Since 2017, a couple of killer whales have been hunting great white sharks at a staging site in South Africa. In response to this, the sharks moved away from the area en masse, according to a new study.

A new study, published in the African Journal of Marine Science, shed light on great white sharks using their instincts to avoid predation as a long-term group. After a pair of killer whales hunted great white sharks off the coast of South Africa between February and June 2017, large numbers of sharks were driven from their aggregation site, according to the study.

Since 2017, eight white shark carcasses have washed up on the beaches of Gansbaai, in the Western Cape province of South Africa. Some of these carcasses have had their livers and hearts removed – well-known signs of orca predation. Researchers behind the study who analyzed the injuries believe a pair of killer whales with distinctive dorsal fins were behind the attacks, which likely killed more sharks that did not strand themselves on the beaches.

Conducted over five and a half years, the research program tracked 14 sharks when killer whales were present in the Gansbaai area which is a world famous aggregation site. Data showed that they moved away from the site, while visual sightings also decreased significantly during this time.

“Initially, following an orca attack in Gansbaai, the great white sharks did not appear for weeks or months. What we seem to be witnessing however is a large-scale avoidance strategy (rather than small scale), mirroring what we see being used by wild dogs in the Serengeti in Tanzania, in response to the increased presence of lions. The more killer whales frequent these sites, the longer the great white sharks stay away,” said commented lead author Alison Towner.

She added: “The research is particularly important because by determining how large marine predators respond to risk, we can understand the dynamics of coexistence with other predator communities; and these dynamics can also dictate the interactions between competitors or the intra-guild predator/prey relationship.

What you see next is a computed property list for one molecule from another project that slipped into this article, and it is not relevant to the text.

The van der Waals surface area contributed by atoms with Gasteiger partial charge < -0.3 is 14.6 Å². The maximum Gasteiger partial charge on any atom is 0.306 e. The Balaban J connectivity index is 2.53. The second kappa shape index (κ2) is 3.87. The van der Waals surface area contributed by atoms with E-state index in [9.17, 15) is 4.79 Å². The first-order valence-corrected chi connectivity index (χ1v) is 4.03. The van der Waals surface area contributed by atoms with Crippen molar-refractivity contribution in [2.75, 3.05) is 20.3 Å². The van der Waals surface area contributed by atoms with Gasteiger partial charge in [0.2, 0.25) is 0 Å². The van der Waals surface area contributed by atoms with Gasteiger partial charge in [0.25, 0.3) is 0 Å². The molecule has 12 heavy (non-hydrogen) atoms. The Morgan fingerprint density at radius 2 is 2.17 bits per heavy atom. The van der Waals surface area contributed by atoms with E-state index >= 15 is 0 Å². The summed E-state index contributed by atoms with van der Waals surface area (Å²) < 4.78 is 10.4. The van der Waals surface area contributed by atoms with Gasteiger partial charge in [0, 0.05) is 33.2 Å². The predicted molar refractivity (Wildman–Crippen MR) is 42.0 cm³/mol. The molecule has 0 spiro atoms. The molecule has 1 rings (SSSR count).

This exodus of great white sharks to the Gansbaai area has other implications for the slowly changing ecosystem. According to the research team, a new predator has settled in the area: the bronze whaler shark.

Towner explains: “Balance is crucial in marine ecosystems. For example, in the absence of great white sharks limiting the behavior of Cape fur seals, seals may precede critically endangered African penguins or compete for the small pelagic fish they eat. This is a top down impact, we also have ‘bottom up’ trophic pressures from the extensive removal of abalone, which graze on the kelp forests through which these species are all connected. To put it simply, although this is a hypothesis for now, the pressure an ecosystem can sustain is limited, and the impacts of orcas killing sharks are likely much more widespread.

The exact reason for predation by great white sharks is still unclear and there are several options for why shark numbers are declining in the region, including higher sea surface temperatures, lower prey due to fishing and direct fishing for great white sharks.

For sharks already facing population pressures in South Africa, however, killer whale predation could be a big problem. Towner says, “Orcas target subadult great white sharks, which may further impact an already vulnerable shark population due to their slow growth and late-maturing life history strategy. Increased vigilance using citizen science (e.g. fisher reports, tourist vessels), as well as continued tracking studies, will help collect more information on how these predations may have an impact on the long-term ecological balance in these complex coastal seascapes.

Read the full study here.

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Photograph courtesy of Unsplash.


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